The latest NAM/IndustryWeek Survey of Manufacturers shows growing concerns over the cost of health care and insurance. This concern came in at 74.0 percent followed by concerns about the political climate coming in at 72.1 percent and followed by the unfavorable business environment due to taxes and regulation at 67.7 percent.
With the provisions of the Affordable Care Act now beginning to be implemented manufacturers are growing more concerned about what that will do to their health care costs. With the fiscal cliff debate behind us there is still uncertainty about the political climate as Washington seems to steer from one crisis to the next. This constant state of uncertainty makes it difficult for manufacturers to plan and hire.
This quarter we asked a series of special questions related to immigration. Over two-thirds of those responding to some special questions on the topic said that they supported comprehensive immigration reform. Manufacturers utilize foreign-born workers in a number of ways, ranging from leadership roles to research and development (R&D) to production workers to clerical staff. In fact, three-fourths described immigrants as “integral to the production process.”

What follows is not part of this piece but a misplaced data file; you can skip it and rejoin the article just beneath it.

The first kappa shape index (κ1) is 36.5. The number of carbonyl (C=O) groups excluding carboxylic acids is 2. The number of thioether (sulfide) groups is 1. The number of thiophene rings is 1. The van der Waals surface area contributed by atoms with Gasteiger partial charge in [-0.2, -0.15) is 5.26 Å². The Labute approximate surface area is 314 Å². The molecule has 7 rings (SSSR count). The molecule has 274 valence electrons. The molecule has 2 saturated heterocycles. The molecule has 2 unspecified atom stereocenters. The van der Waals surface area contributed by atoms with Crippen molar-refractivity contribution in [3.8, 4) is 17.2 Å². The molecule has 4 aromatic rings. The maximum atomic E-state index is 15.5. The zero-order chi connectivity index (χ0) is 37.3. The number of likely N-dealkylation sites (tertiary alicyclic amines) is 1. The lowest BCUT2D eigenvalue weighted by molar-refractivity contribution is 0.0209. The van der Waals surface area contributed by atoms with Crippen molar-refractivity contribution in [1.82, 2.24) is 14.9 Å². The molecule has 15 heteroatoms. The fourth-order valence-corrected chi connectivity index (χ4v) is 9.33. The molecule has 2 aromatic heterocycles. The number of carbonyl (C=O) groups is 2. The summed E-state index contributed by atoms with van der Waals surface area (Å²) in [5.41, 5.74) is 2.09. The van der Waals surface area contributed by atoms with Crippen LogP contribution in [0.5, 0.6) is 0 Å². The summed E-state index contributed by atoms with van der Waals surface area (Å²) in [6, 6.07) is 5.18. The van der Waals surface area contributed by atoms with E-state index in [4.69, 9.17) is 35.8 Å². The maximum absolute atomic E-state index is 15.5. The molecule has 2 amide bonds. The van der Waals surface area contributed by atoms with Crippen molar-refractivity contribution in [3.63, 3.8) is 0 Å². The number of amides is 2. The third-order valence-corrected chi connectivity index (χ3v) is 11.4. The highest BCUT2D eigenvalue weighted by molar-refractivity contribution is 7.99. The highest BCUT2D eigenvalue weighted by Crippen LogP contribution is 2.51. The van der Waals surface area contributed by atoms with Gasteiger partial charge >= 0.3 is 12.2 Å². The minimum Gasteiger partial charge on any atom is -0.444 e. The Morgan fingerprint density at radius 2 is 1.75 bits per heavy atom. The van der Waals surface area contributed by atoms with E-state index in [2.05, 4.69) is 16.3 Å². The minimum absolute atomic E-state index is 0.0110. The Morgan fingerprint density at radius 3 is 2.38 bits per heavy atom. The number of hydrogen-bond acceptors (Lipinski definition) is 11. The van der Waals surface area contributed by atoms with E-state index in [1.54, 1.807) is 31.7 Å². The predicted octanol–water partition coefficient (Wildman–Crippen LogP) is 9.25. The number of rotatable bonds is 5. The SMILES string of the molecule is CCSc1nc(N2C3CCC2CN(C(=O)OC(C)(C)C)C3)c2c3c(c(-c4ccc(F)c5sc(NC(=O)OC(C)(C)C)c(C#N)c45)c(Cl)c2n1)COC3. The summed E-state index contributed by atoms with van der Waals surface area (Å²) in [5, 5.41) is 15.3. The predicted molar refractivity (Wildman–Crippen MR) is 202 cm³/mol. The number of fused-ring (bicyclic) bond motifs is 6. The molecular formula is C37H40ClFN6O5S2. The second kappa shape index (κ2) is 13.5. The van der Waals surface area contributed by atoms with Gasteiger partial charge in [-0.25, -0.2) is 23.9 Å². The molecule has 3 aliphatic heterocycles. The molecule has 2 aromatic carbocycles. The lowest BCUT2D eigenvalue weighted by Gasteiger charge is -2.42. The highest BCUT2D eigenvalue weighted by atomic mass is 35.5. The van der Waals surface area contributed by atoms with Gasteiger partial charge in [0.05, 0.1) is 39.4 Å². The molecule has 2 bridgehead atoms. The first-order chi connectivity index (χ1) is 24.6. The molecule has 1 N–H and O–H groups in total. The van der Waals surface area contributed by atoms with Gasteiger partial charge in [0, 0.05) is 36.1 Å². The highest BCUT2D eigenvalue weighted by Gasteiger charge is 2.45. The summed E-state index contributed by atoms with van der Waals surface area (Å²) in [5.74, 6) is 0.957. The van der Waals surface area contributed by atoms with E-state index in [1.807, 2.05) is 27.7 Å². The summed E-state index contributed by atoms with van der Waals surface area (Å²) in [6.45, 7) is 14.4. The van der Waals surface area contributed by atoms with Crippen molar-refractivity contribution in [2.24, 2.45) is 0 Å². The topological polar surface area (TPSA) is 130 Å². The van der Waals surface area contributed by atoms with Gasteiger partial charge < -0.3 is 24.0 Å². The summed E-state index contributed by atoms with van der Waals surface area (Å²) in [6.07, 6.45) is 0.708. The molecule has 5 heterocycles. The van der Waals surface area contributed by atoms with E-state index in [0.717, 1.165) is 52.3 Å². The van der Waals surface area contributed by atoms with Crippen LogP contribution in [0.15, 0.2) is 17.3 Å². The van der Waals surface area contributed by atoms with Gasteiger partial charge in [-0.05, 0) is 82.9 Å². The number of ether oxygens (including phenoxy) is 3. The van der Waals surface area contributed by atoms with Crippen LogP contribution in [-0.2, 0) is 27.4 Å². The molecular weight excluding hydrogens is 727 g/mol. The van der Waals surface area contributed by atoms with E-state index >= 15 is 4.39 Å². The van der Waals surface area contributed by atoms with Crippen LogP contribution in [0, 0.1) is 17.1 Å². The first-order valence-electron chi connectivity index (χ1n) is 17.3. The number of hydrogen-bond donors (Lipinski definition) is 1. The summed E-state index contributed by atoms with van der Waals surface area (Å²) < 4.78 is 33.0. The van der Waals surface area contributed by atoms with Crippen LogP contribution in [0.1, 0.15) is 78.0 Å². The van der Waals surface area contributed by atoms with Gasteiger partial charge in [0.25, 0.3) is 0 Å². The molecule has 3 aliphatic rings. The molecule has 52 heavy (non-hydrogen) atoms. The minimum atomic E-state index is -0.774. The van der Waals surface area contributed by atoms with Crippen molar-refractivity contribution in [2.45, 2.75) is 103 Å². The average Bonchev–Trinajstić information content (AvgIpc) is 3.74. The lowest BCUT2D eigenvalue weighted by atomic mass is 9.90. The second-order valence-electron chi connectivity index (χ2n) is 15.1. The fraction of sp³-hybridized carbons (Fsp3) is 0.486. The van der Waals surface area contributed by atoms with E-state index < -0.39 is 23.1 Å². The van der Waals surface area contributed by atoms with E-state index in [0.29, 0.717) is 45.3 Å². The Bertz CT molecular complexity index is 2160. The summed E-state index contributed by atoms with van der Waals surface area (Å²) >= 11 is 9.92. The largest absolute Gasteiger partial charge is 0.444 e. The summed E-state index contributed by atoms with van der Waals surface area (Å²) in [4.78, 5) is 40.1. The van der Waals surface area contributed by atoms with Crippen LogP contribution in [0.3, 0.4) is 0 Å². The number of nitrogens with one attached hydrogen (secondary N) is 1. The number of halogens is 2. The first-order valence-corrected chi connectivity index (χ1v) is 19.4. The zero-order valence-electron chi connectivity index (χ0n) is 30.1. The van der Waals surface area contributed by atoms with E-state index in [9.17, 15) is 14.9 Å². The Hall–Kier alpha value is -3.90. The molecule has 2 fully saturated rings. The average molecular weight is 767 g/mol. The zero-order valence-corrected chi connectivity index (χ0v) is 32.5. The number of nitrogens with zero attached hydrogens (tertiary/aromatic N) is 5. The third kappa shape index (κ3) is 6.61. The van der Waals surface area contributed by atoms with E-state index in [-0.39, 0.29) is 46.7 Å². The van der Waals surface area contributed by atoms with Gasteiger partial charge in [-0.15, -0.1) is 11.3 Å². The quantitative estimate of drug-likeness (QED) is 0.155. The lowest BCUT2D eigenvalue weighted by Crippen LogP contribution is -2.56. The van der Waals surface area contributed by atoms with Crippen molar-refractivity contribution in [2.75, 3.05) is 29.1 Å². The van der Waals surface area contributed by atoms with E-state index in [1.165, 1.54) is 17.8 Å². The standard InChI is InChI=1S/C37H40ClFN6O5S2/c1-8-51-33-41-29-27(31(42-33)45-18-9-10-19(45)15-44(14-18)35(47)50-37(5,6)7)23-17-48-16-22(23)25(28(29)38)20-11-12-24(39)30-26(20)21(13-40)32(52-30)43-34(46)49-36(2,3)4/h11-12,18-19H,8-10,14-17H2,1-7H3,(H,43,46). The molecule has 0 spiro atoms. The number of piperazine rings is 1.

This explains why manufacturers have been so actively engaged in the push for comprehensive immigration reform as they see it as critical to their competitiveness.
The results of this quarter’s survey show that the U.S. economy is a complicated mix of both progress and enduring headwinds that dampen growth. Optimism remains below the levels we saw a year ago and for us to see improvement manufacturers need pro-growth policies from Washington to sure up certainty and get the economy moving again.
Chad Moutray is chief economist, National Association of Manufacturers.
Latest posts by Chad Moutray (see all)
- Conference Board: Consumer Confidence Jumped Strongly in September to a 9-Year High - September 27, 2016
- Richmond Fed: Manufacturing Activity Remained Weak in September - September 27, 2016
- Dallas Fed: Manufacturing Conditions Improved in September, but Continued to Contract - September 26, 2016